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johnL
foam board wall insulation and air space

It used to be, if somebody was going to finish a concrete or cinder block basement, they would put up 1x furring strips, cut some kind of foam board so it fit between the furring strips, and put paneling or sheetrock on top.
Now it seems that they put a solid layer of foam board on the wall, put the furring strips on top of the foam and then put the wall board on the furring strips, so there's a 1x gap between the wall board and foam board. At first I thought it was so that there would be no breaks in the insulation, but now I hear that it's to leave an air gap between the foam and wall board to prevent mold.

So I have two questions:
1) Have I got all this correct?
2) There's still no air gap between the foam board and the concrete wall, so what about mold there?

If somebody could clarify this for me, I'd appreciate it.

jkirk
Re: foam board wall insulation and air space

when it comes to the interior of a wall there should be no open space. you either want framing and then all voids completely filled with insulation.. having any air pockets creates spaces where warm moist air can linger and can condensate.

there should be a vapor barrier directly under the drywall aswell this ensures no moisture laden air escapes out of the building. this is part of how mold occurs.

if its on the outside of the house, and foam is applied. then yes there should be 1/2" to 1" air space between the foam and wood or fibre cement siding.. this is to allow water that gets behind the siding the ability to freely drain down the wall and not be held against the building via capilary action

GeorgeM
Re: foam board wall insulation and air space

I am insulating my garage, I have already put the R28 pink insulation in the attic above the garage.The walls already had drywall on them but no insulation in side the walls I decided to leave the drywall in place and then put furring strips at 24" centers on top of the existing drywall and fill in the spaces between the furring strips with polystyrene foam boards my question is do I now put my vapor barrier on the wall covering the polystyrene insulation now before I instal new drywall.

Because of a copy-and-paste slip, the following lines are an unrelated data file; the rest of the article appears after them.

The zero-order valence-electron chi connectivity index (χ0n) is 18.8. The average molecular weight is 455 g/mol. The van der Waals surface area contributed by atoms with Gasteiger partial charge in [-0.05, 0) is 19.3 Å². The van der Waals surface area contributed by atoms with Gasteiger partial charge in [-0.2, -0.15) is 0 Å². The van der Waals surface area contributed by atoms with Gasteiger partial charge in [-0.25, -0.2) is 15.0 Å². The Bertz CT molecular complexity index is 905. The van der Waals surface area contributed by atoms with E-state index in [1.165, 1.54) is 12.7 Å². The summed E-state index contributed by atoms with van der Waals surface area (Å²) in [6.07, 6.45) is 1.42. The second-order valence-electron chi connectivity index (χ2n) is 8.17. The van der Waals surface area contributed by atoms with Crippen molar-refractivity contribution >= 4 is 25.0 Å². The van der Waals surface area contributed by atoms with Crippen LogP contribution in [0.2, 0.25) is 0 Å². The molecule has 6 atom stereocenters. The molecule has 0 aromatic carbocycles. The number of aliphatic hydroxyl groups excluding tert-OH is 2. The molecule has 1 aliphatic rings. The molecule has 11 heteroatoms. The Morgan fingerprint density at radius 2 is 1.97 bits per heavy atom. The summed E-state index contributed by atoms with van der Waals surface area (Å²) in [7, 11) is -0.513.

George.

jkirk
Re: foam board wall insulation and air space

yes george.it goes directly under the drywall.

GeorgeM
Re: foam board wall insulation and air space

Thanks jkirk - I edited my message to make it easier for people to understand.

canuk
Re: foam board wall insulation and air space
johnL wrote:

It used to be, if somebody was going to finish a concrete or cinder block basement, they would put up 1x furring strips, cut some kind of foam board so it fit between the furring strips, and put paneling or sheetrock on top.
Now it seems that they put a solid layer of foam board on the wall, put the furring strips on top of the foam and then put the wall board on the furring strips, so there's a 1x gap between the wall board and foam board. At first I thought it was so that there would be no breaks in the insulation, but now I hear that it's to leave an air gap between the foam and wall board to prevent mold.

So I have two questions:
1) Have I got all this correct?
2) There's still no air gap between the foam board and the concrete wall, so what about mold there?

If somebody could clarify this for me, I'd appreciate it.

The method of applying the rigid foam directly and continously to the foundation wall is a superior method of insulating.
This gives a continous thermal break instead of the interuppted method between studs or furring strips. The interuppted method actually has a lower overall R value.
The air gap between the foam and wall board is a result of the thickness of the furring strips --- not for mold prevention.
Mold will also be an issue if there is moisture infiltration from the foundation walls. Any organic material -- paper on the drywall -- wood framing , etc. -- will encourage mold --- the rigid foam itself doesn't encourage mold.

You don't want an air gap between the foam and the foundation -- the insulation needs to have intimate contact with the foundation wall and depends how thick the insulation and if it warms the wall above the dew point. . Any air gap between the insulation and the cold wall surface will create a stack effect ( air moving ) which has a negative affect on the insulation.
If warm moisture laden air contacts a cold enough surface --- this will create condesation then mold will form -- air gap or not.

canuk
Re: foam board wall insulation and air space
GeorgeM wrote:

I am insulating my garage, I have already put the R28 pink insulation in the attic above the garage.The walls already had drywall on them but no insulation in side the walls I decided to leave the drywall in place and then put furring strips at 24" centers on top of the existing drywall and fill in the spaces between the furring strips with polystyrene foam boards my question is do I now put my vapor barrier on the wall covering the polystyrene insulation now before I instal new drywall.

George.

Two things come to mind ........

1 ) if you are not conditioning ( heating/cooling ) this garage space then a vapour barrier is not needed.

2 ) Now , I'm a large advocate of foam insulation , however , in your case I doubt you would be using thick enough foam insulation to be really effective the way you proposed.
You would be better off with removing the existing drywall --- putting in batt insulation -- vapour barrier ( if you want ) -- then re-drywall. This way you have at least an R12 --- won't loose any more space --- if there are electrical boxes on the walls they won't have to be extended --- besides it isn't much more work than you're orginal way.

2 cents worth.

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